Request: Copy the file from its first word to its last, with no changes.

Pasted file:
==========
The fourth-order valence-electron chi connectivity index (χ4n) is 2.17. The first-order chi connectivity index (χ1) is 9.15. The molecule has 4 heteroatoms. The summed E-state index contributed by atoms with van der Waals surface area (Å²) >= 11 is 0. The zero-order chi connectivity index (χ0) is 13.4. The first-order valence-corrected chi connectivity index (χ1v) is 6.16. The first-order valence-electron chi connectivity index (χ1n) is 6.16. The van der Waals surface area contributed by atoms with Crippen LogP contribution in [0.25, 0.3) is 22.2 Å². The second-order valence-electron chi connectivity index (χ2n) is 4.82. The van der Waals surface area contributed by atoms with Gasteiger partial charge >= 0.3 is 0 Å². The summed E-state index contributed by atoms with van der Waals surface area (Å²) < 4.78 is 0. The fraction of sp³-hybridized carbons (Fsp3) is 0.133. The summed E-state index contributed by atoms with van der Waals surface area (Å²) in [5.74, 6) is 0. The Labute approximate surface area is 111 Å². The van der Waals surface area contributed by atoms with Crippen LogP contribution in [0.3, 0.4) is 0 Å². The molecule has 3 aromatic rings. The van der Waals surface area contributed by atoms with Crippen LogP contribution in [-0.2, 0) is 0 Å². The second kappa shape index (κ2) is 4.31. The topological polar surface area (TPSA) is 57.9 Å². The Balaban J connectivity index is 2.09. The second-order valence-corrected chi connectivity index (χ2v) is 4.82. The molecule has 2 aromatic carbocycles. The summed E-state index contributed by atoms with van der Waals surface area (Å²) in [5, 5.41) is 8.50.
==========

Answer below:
The fourth-order valence-electron chi connectivity index (χ4n) is 2.17. The first-order chi connectivity index (χ1) is 9.15. The molecule has 4 heteroatoms. The summed E-state index contributed by atoms with van der Waals surface area (Å²) >= 11 is 0. The zero-order chi connectivity index (χ0) is 13.4. The first-order valence-corrected chi connectivity index (χ1v) is 6.16. The first-order valence-electron chi connectivity index (χ1n) is 6.16. The van der Waals surface area contributed by atoms with Crippen LogP contribution in [0.25, 0.3) is 22.2 Å². The second-order valence-electron chi connectivity index (χ2n) is 4.82. The van der Waals surface area contributed by atoms with Gasteiger partial charge >= 0.3 is 0 Å². The summed E-state index contributed by atoms with van der Waals surface area (Å²) < 4.78 is 0. The fraction of sp³-hybridized carbons (Fsp3) is 0.133. The summed E-state index contributed by atoms with van der Waals surface area (Å²) in [5.74, 6) is 0. The Labute approximate surface area is 111 Å². The van der Waals surface area contributed by atoms with Crippen LogP contribution in [0.3, 0.4) is 0 Å². The molecule has 3 aromatic rings. The van der Waals surface area contributed by atoms with Crippen LogP contribution in [-0.2, 0) is 0 Å². The second kappa shape index (κ2) is 4.31. The topological polar surface area (TPSA) is 57.9 Å². The Balaban J connectivity index is 2.09. The second-order valence-corrected chi connectivity index (χ2v) is 4.82. The molecule has 2 aromatic carbocycles. The summed E-state index contributed by atoms with van der Waals surface area (Å²) in [5, 5.41) is 8.50.